Thursday, July 26, 2007

Ice Cream by Any Other Name . . .

If you've ever bought an ice cream bar in China, then you know that it is something distinctly different from the same experience in North America, or elsewhere in the English ice cream eating world. Ice cream in China seems to be much more akin to Ice Milk. And asking for an ice cream (冰淇淋 bīngqílín) is even more different than you'd encounter in North America.

Despite these very clear differences, it seems like there are a number of similarities where words that are shared from one language to another.

For language learners this is a tricky thing. It is not something you can just count on freely and hope it exists. Just trying out the English word when you don't know the native word will get you nothing but puzzled looks and only further confuse your listener. This is mainly because when one word is borrowed into another language it kind-of adopts the sounds of that new language rather than retain its purely native pronunciation. Knowing just what native sound it has adopted isn't something you can just guess at. Believe me, I've tried.

There seem to be far fewer instances of shared vocabulary between Chinese and English than there are between Korean and English, and between Korean and Chinese. Yet they do exist and it seems to me that the best way to use this truth it to see it as a way to faster vocabulary acquisition. You might have your preferences (words that sound like your native tongue, or words that are completely different) when it comes to language learning, but the fact is that many words have already migrated from one language to another, like it or not.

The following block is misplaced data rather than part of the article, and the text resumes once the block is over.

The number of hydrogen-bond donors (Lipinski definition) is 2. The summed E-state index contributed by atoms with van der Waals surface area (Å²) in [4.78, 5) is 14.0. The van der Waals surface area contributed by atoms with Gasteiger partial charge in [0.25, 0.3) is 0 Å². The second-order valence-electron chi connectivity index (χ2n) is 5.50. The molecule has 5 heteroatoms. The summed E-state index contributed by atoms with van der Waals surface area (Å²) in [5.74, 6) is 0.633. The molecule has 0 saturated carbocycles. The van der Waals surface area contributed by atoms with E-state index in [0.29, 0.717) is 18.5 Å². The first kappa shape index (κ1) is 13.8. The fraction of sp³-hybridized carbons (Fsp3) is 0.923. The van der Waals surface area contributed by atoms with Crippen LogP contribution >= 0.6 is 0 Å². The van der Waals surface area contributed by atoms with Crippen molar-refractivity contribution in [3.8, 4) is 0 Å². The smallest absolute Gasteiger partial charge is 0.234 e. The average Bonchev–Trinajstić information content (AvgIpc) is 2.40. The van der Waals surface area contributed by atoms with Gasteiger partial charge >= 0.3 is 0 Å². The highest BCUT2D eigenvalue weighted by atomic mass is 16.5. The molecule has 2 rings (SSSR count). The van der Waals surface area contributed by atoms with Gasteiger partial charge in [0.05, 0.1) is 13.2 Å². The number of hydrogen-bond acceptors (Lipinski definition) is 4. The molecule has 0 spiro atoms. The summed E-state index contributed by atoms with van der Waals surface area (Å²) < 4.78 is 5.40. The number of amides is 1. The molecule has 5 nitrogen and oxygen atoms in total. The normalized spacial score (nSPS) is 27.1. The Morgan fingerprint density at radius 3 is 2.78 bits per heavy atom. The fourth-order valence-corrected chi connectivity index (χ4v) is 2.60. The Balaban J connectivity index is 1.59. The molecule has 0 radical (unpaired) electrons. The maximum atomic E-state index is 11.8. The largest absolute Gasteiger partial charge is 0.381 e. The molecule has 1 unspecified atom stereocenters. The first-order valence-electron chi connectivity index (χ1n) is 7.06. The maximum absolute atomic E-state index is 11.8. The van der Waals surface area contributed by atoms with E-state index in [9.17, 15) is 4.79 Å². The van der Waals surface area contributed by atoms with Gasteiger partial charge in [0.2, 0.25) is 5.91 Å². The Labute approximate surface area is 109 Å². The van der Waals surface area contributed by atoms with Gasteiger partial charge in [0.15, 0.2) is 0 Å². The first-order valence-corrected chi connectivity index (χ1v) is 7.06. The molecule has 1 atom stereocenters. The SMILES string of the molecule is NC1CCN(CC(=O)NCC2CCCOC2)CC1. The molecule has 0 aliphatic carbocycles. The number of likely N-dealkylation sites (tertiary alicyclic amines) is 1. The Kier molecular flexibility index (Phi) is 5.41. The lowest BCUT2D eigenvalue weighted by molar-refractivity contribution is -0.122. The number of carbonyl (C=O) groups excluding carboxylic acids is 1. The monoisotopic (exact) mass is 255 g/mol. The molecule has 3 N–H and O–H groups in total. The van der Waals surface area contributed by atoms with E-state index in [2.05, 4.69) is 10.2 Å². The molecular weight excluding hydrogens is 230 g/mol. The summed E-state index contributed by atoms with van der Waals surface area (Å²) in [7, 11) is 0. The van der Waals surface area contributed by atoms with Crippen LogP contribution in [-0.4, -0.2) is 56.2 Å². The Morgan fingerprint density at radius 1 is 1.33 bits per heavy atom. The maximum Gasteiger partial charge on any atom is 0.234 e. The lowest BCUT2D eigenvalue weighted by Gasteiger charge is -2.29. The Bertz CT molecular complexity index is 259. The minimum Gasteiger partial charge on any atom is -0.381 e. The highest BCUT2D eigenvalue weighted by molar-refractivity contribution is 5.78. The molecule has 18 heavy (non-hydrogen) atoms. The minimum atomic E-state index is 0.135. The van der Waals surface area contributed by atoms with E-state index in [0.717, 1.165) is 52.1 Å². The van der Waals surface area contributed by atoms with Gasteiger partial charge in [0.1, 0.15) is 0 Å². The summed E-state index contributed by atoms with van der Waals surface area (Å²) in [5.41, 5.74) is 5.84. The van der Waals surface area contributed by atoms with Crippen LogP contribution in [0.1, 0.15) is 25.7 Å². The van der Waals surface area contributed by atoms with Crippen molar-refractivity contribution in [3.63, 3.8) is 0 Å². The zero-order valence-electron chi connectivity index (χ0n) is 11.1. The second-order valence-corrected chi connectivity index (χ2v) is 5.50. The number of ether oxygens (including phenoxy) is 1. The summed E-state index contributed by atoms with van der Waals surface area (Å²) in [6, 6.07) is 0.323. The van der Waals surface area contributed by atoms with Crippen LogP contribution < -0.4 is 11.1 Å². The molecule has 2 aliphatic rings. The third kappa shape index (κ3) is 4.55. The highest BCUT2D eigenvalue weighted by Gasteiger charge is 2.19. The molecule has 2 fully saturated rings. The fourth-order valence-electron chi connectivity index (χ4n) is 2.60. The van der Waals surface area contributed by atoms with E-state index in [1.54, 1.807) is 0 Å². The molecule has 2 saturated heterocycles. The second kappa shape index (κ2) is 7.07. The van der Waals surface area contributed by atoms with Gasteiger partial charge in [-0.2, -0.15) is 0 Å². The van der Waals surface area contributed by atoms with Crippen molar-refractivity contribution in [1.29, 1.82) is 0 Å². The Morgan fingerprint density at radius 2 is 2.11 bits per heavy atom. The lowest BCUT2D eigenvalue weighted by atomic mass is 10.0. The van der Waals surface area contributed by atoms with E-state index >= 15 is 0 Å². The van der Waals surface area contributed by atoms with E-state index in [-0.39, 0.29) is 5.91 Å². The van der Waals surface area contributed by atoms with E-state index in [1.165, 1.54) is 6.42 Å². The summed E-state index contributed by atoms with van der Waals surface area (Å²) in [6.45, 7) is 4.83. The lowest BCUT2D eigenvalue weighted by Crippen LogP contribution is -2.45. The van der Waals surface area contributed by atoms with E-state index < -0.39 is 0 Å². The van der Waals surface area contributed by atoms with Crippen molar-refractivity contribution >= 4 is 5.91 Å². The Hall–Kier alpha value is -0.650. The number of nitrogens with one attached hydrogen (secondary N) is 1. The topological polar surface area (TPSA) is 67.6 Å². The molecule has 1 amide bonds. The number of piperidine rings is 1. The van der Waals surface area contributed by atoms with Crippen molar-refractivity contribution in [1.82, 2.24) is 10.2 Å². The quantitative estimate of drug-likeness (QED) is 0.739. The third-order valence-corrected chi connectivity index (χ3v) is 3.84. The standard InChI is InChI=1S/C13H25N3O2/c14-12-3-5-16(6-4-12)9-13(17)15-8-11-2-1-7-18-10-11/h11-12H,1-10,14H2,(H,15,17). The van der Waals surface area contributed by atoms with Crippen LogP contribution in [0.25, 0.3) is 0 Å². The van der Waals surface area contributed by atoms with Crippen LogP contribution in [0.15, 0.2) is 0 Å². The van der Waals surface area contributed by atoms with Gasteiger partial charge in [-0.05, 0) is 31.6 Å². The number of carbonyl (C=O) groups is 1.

What am I talking about, you ask? Take a very universal word like Ice Cream. In Korean this is 아이스크림 a-i-su-ku-rim, which if read out directly sounds very much like the English. Battery in Korean is 배터리 bae-to-ri. There quite a number of loans from English to Korean, but I can't just walk down the street and try to add Korean pronunciations to all the English words I know and be understood by anyone.

Chinese and English contain less of these shared words, most of them loaned from English into Chinese. It is hard to tell, however, whether these are direct loans from English, or whether they came to Chinese from English, by way of Korean or Japanese. Card is an example of a word that exists in all three places. Credit Card in Chinese is 信用卡 xìnyòngka. Xìnyòng is Credit, and the last part seems to be card, with the final sound dropped off. In Korean it is 신용카드 shin-yong-ka-du. a striking similarity in Chinese-in fact this American cannot hear the difference when they are spoken in either language.

Library in Korean is 도서관 to-so-guan. Library in Chinese is 图书馆 túshūguǎn. Sadly the same is not true for English. Sugar in Korean is 설탕 sol-tang. In Chinese the sweet stuff is 糖 táng.

Because of the Chinese tonal systems, it is next to impossible for 'English adopted Chinese' words to be understood by native Chinese speakers. There are even fewer loans from Chinese into English. If I walk into a restaurant in America and ask for Tofu (豆腐 dòufu) using the Chinese pronunciation, I won't be understood. I also cant use 'tofu' with the soft 't' that we use, when in China.

In fact, as a general rule, anytime you opt to mix two languages when trying to speak to someone who only speaks one, you've only hurt your chances of being understood. So what good is all of this if I cannot double up on vocabulary, sort of save some HD space for other words? It seems that memorizing the words might be a little easier if you know it sounds like the word in another language that you are already familiar with. This does not mean that you still don't need to "relearn" this word that is strikingly similar to the one you already know. Too bad!

There may be more to come on this.

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